To say that our union with Christ occurs by the power of the Spirit means that the Holy Spirit is himself the bond who unites us to the living Christ. Christ sent the Spirit not so that we might have a roughly suitable replacement in his absence, but that we might enjoy the actual presence of Christ (through the Spirit). The Spirit is the personal manner or mode of Christ's dwelling in us. Thus, in the Scriptures we see that the presence of the Spirit is closely associated with the presence of Christ, and the Spirit is even called the "Spirit of Christ" (Rom. 8: 9– 11; cf. Gal. 4: 6; Phil. 1: 19). Christ's sending of the Spirit means that, through the indwelling of the Spirit, Christ is in us and we are in him (John 14: 16– 20). Notice his words in this passage: "I will not leave you as orphans; I will come to you." Jesus did not send an alternative but his very presence through the Spirit. The Spirit did not come to mediate his own presence, to glorify his own name, to teach us about himself, or to form the body of the Spirit. The Spirit was not incarnated, crucified, or resurrected for our salvation. The Spirit came to make Christ known , to glorify Christ's name, to teach us about Christ, and to form us together as the body of Christ (John 15: 26; 16: 14– 15; 1 Cor. 2: 14– 16; 12: 13).
The heart of the Spirit's ministry is to join us to the incarnate, crucified, resurrected, ascended, and living Lord Jesus Christ. J. I. Packer writes that "the distinctive, constant, basic ministry of the Holy Spirit in the New Covenant is . . . to mediate Christ's presence to believers." Therefore, describing union with Christ as a "spiritual" union can mean only that it is a union with Christ that takes place through the power of the Holy Spirit— it is a Spiritual union . After all , the essential point of the Spirit's coming is not to unite us to the Spirit, but to bring us the Savior:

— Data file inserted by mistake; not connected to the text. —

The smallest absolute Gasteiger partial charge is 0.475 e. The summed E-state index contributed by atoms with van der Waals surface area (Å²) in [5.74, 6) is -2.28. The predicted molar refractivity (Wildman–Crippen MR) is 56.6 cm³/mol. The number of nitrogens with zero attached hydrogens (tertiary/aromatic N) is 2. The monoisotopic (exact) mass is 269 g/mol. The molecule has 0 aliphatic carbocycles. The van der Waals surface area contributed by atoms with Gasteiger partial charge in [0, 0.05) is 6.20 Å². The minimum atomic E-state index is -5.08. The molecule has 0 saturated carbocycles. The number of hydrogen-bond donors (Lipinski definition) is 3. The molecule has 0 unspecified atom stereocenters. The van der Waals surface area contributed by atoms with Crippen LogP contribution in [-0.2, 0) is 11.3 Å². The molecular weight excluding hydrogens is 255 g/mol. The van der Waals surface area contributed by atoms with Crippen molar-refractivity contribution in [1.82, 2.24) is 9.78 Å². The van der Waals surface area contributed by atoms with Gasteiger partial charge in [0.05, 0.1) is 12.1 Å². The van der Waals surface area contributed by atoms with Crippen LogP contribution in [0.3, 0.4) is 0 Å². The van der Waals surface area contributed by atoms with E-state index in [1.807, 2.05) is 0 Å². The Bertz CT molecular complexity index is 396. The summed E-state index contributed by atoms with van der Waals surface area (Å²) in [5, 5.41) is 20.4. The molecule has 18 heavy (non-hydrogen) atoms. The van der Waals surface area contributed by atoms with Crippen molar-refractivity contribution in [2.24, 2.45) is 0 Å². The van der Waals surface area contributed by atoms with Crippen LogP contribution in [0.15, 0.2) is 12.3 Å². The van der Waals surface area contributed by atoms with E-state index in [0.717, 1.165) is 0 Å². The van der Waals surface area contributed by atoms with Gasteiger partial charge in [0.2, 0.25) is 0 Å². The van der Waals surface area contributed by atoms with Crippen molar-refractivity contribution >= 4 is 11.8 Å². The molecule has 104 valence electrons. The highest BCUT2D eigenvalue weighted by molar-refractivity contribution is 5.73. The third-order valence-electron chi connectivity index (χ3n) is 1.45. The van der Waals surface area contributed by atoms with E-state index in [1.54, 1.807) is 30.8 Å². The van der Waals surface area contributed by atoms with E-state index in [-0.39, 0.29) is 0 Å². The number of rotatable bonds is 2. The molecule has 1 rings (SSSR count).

Nothing, therefore, is bestowed on us by the Spirit apart from Christ, but he takes it from Christ, that he may communicate it to us . . . for he does not enlighten us to draw us away in the smallest degree from Christ. . . . In a word, the Spirit enriches us with no other than the riches of Christ, that he may display his glory in all things.
Thus, our union with Christ is fully Trinitarian, a participation in the relations of the triune God. In our union with the Word of God, Jesus Christ, we are beneficiaries of the perfect union of God and man in himself, and we now share in his oneness with the Father. And the same Holy Spirit— in the words of the Nicene Creed, "the Lord, the Giver of life"— who conceived the incarnate Christ also conceives us anew by incorporating us into the One who is life in himself.
15. In the words of Jonathan Edwards: “There was, [as] it were, an eternal society or family in the Godhead, in the Trinity of persons. It seems to be God’s design to admit the church into the divine family as his son’s wife” (cited in Brad Harper and Paul Louis Metzger, Exploring Ecclesiology: An Evangelical and Ecumenical Introduction [Grand Rapids: Brazos Press, 2009], 37).
16. Augustine, Confessions, trans. Henry Chadwick (Oxford: Oxford University Press, 1998), 1.1.
17. Calvin, Institutes, 1.15.6.
18. Cyril of Alexandria, Commentary on John (cited in Donald Fairbairn, Life in the Trinity: An Introduction to Theology with the Help of the Church Fathers [Downers Grove, IL: IVP, 2009], 138, emphasis added).
19. It is important to stress that our union with God is mediated by the incarnate humanity of Christ, not only because this is the theo-logic of the incarnation, but also so that we avoid speaking in an unqualified sense of a union with God in his very essence or substance.
20. Often, the term spiritual is used as a synonym for religious to describe someone’s religious disposition (whether Christian or not). When the apostle Paul uses the term, it is nearly always a reference to the third person of the triune God, necessarily excluding non-Christians.
21. I suspect this is because of a truncated reading of John 14– 17 and Acts 2, where the sending of the Spirit is interpreted as something other than Christ’s presence through the Spirit. This misreading is often reinforced by notions of Spirit baptism that fail to stress that the Spirit baptizes believers into Jesus Christ. Familiar choruses we sing may also reinforce such notions: “Thank you, oh my Father, for giving us your Son, and leaving your Spirit ‘til the work on earth is done” (from the song “There Is a Redeemer,” written by Melody Green; © Universal Music Publishing Group).
22. J. I. Packer, Keep in Step with the Spirit (Grand Rapids: Fleming H. Revell, 1984), 49.
23. Calvin, Commentaries, John 16: 14.